To me, the news is
often a megaphone for an inferior reality. Its as if they are saying, “Be afraid little grasshoppers.”
The headline was brilliant, journalism at its finest, “We Are But Grasshoppers in Their Sight!” it read. And ten out of the twelve investigative reporters agreed, this was the best angle for the story.
Moses had sent spies into the land promised by God – twelve investigative reporters. They all returned. Like every good reporter, these men lived for the moment they could give personal commentary.
“The land flowed with milk and honey,” they all said. It was lush and beautiful and an all around wonderful place to live. In this they were all in agreement… However, the report didn’t end there. The spies let Moses know that there were rather large people that lived in the land and these people would probably try to kill anyone who attempted to take it.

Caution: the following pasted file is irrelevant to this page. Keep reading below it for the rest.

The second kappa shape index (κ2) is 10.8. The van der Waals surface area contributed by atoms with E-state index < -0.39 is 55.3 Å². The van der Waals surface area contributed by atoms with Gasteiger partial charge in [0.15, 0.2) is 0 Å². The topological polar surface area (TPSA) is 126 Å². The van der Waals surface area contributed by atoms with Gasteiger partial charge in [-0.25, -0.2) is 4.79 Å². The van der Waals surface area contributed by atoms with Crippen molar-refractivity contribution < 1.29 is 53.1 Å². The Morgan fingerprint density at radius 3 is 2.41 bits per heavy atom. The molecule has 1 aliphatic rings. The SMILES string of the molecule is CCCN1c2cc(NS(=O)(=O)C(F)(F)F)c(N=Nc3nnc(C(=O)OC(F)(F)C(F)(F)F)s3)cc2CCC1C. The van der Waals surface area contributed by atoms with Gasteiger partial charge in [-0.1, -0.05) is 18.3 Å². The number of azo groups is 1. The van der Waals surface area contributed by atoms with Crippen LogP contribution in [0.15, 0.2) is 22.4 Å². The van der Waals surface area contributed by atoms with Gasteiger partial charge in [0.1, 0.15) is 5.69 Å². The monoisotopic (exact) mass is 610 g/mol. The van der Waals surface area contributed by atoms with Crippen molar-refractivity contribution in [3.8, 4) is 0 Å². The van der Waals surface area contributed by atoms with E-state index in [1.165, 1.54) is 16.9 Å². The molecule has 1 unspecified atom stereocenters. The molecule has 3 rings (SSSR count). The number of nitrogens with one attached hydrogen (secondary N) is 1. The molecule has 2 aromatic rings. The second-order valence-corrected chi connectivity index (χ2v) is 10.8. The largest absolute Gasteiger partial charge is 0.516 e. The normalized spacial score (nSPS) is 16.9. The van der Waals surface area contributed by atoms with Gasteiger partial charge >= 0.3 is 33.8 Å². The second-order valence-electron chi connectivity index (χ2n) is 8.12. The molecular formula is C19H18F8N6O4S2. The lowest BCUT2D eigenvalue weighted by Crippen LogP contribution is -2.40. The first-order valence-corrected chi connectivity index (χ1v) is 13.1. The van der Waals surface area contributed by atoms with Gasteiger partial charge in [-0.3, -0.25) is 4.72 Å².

Now ten of the twelve spies went on to focus their report on the size of the lands inhabitants. “They are giants,” they said. And with this reality as the cornerstone of their report, the consensus was that the land was unconquerable.
However, there were two spies who understood that the land was their inheritance. They
saw the land from Heavens perspective – a superior revelation – and their commentary reflected it. While they acknowledged the giants, their focus was on the size of their God. “We can take this land” they said. I would like to suggest that there is no such thing as unbiased reporting. I would also like to suggest that the bias is very important.